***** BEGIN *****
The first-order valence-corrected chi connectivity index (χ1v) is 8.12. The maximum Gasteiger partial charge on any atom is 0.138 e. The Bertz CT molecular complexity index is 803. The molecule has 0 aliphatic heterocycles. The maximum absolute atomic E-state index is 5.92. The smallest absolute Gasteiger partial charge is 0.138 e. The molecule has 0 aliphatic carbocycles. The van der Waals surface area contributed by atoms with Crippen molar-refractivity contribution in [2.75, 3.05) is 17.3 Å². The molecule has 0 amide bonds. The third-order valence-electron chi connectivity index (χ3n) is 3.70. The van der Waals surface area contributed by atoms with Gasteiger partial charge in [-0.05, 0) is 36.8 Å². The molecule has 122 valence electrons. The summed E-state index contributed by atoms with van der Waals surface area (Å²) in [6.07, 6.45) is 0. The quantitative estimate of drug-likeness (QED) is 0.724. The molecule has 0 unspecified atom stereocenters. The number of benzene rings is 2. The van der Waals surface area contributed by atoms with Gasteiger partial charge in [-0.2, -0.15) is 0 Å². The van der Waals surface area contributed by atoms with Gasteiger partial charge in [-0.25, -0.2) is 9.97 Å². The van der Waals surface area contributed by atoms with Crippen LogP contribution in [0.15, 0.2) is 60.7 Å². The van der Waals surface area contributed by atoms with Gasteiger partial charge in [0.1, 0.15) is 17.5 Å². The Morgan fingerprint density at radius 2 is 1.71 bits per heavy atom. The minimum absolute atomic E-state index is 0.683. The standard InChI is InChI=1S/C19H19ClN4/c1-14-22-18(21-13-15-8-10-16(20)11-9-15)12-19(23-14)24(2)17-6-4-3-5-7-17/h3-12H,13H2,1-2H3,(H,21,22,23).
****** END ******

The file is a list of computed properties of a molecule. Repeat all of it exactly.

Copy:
The first-order valence-corrected chi connectivity index (χ1v) is 8.12. The maximum Gasteiger partial charge on any atom is 0.138 e. The Bertz CT molecular complexity index is 803. The molecule has 0 aliphatic heterocycles. The maximum absolute atomic E-state index is 5.92. The smallest absolute Gasteiger partial charge is 0.138 e. The molecule has 0 aliphatic carbocycles. The van der Waals surface area contributed by atoms with Crippen molar-refractivity contribution in [2.75, 3.05) is 17.3 Å². The molecule has 0 amide bonds. The third-order valence-electron chi connectivity index (χ3n) is 3.70. The van der Waals surface area contributed by atoms with Gasteiger partial charge in [-0.05, 0) is 36.8 Å². The molecule has 122 valence electrons. The summed E-state index contributed by atoms with van der Waals surface area (Å²) in [6.07, 6.45) is 0. The quantitative estimate of drug-likeness (QED) is 0.724. The molecule has 0 unspecified atom stereocenters. The number of benzene rings is 2. The van der Waals surface area contributed by atoms with Gasteiger partial charge in [-0.2, -0.15) is 0 Å². The van der Waals surface area contributed by atoms with Gasteiger partial charge in [-0.25, -0.2) is 9.97 Å². The van der Waals surface area contributed by atoms with Crippen LogP contribution in [0.15, 0.2) is 60.7 Å². The van der Waals surface area contributed by atoms with Gasteiger partial charge in [0.1, 0.15) is 17.5 Å². The Morgan fingerprint density at radius 2 is 1.71 bits per heavy atom. The minimum absolute atomic E-state index is 0.683. The standard InChI is InChI=1S/C19H19ClN4/c1-14-22-18(21-13-15-8-10-16(20)11-9-15)12-19(23-14)24(2)17-6-4-3-5-7-17/h3-12H,13H2,1-2H3,(H,21,22,23).